UPDATE: I want to clarify the situation with Time Warner‘s stock — which is doing better today than my comment below indicates. Although the current price is down from the close on Friday, it’s up if you adjust that number to take out the value of Time Inc. That’s a fair thing to do for an apples-to-apples comparison, and it shows Time Warner shares up about 1% in morning trading.
PREVIOUS, 7:53 AM: Investors gave Time Inc a rude welcome this morning as the legendary magazine operation became a publicly traded company, but didn’t reward Time Warner as it officially became an all movie and TV power. Time Inc shares on the New York Stock Exchange are down 5.5% in early trading from the prices being paid on Friday for the stock on a “when issued” basis. Time Warner is down 3.3%, and touched a 52-week low of $68.15. The entertainment giant’s investors received one share of Time for every eight shares they own in Time Warner.
The magazine publishing company has been at its famous 48-story Rockefeller Center locale since 1959, long before Time Inc merged with Warner Communications to become Time Warner. But it will become an independent company again on June 6, when Time Warner spins it off — and late next year will head to more economical office space at Brookfield Place (formerly known as the World Financial Center) in lower Manhattan, near the former site of the World Trade Center. The company looked at options in New York and New Jersey. But Brookfield Place’s planned $250M renovation — adding lots of upscale restaurants and shopping — plus “the incentive package we received from Governor Andrew Cuomo and Empire State Development drove our decision to stay in New York City,” CEO Joe Ripp says. Time Inc has a long term lease at 225 Liberty Street to occupy six floors and 700,000 square feet of office space. “We have ambitious plans for a modern, open workspace that will be designed to foster a greater sense of community and collaboration across the company, and it will deliver significant cost savings,” Ripp says.
Time Warner investors as of May 23 will receive one share of Time Inc for every eight that they own in the entertainment giant, the company says in an SEC filing. The new stock will trade under the ticker symbol TIME on the New York Stock Exchange. “As an independent, publicly-traded company, we believe we can more effectively focus on our objectives and satisfy the strategic needs of our business,” Time CEO Joe Ripp says in a statement to his new investors. The company expects to initially have 715,000 stockholders owning 110.3M shares of TIME. It has 23 print magazines in the U.S. including People, Sports Illustrated, Time, and Fortune, as well as more than 45 websites.
Corporate governance watchdogs probably won’t like the fact that CEO Joseph Ripp will also be chairman of the 10-member board after Time Warner spins off its publishing unit. After all, the directors are supposed to hold the CEO accountable. But at least the Time Inc board doesn’t have any apparent shrinking violets or corporate novices. Time Warner CEO Jeff Bewkes says the group has “a wealth of experience in publishing, electronic media, advertising, consumer-facing businesses, and technology that is vital for Time Inc’s future.” In addition to Ripp, the board will consist of: Interpublic Group former CEO David Bell, National Geographic Society former CEO John Fahey, Gartner Inc former CEO Manuel Fernandez, Tribune Co former CEO Dennis FitzSimons, Kraft Foods former co-CEO Betsy Holden, USA Networks founder Kay Koplovitz, former IBM SVP J. Randall MacDonald, former Cravath, Swaine & Moore partner Ronald Rolfe, and former Sony CEO Howard Stringer.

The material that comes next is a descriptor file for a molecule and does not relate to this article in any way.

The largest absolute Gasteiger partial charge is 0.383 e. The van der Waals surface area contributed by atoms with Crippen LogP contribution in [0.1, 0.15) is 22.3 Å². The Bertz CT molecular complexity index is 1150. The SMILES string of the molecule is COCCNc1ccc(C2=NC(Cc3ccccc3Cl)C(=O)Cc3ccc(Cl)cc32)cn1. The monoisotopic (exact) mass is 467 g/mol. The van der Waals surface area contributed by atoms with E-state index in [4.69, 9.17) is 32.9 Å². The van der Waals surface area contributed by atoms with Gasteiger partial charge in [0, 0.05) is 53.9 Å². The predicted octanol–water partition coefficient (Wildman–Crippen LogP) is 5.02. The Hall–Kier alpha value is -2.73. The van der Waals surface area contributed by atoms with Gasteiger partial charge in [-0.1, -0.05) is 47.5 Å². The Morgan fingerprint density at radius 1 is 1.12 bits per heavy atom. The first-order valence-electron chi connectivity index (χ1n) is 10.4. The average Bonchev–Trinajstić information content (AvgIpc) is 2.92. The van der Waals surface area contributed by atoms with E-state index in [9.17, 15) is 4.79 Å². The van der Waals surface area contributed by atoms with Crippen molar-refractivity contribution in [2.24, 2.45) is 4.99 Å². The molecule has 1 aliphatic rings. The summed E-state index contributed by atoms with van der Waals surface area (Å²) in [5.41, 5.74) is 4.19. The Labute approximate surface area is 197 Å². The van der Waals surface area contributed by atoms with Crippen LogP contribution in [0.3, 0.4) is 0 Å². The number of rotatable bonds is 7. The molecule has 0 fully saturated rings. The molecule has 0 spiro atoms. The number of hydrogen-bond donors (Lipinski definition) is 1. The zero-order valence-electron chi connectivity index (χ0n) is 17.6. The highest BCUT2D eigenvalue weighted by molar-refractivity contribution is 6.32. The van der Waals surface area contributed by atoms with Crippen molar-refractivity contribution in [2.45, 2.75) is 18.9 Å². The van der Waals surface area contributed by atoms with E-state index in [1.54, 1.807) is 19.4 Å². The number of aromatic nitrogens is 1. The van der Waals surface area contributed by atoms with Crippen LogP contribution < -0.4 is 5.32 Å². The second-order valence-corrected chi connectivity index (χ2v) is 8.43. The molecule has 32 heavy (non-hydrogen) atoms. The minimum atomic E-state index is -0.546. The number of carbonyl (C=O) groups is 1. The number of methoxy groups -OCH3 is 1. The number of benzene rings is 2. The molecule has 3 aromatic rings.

In this week’s podcast, Deadline’s Executive Editor David Lieberman and host David Bloom examine whether Facebook paid too much with its $19 billion purchase of messaging service WhatsApp, ponder whether anyone should pay for the maker of blockbuster mobile game Candy Crush Saga now that it’s filed for an IPO, consider the impact of the FCC’s replacement net-neutrality rules and look at the real motivations behind the clamor for Google Fiber.
Will this provide another incentive to cut the pay TV cord? The new venture, called 120 Sports, vows to offer Internet users a lineup of two-minute segments with “timely, interactive narratives of the stories around sports, including game footage, analysis, conversation and social commentary.” The goal it to make it relevant for live sports, not just to serve as a collection of highlights. It’ll be free, but a premium product will be offered next year. MLB Advanced Media will provide the technology muscle and is a partner in the venture along with Time Inc — the publisher of Sports Illustrated — and the NHL, NBA, NASCAR and leading collegiate conferences. Another partner, Chicago-based digital media company Silver Chalice, will handle business operations with help from Sports Illustrated, and produce the programming from a production facility on the Harpo Studios campus. Other partners will be named later. Time Inc points to 120 Sports as the kind of forward-looking initiative it can build as the magazine company prepares to stand on its own following the spinoff from Time Warner to take place by mid-year.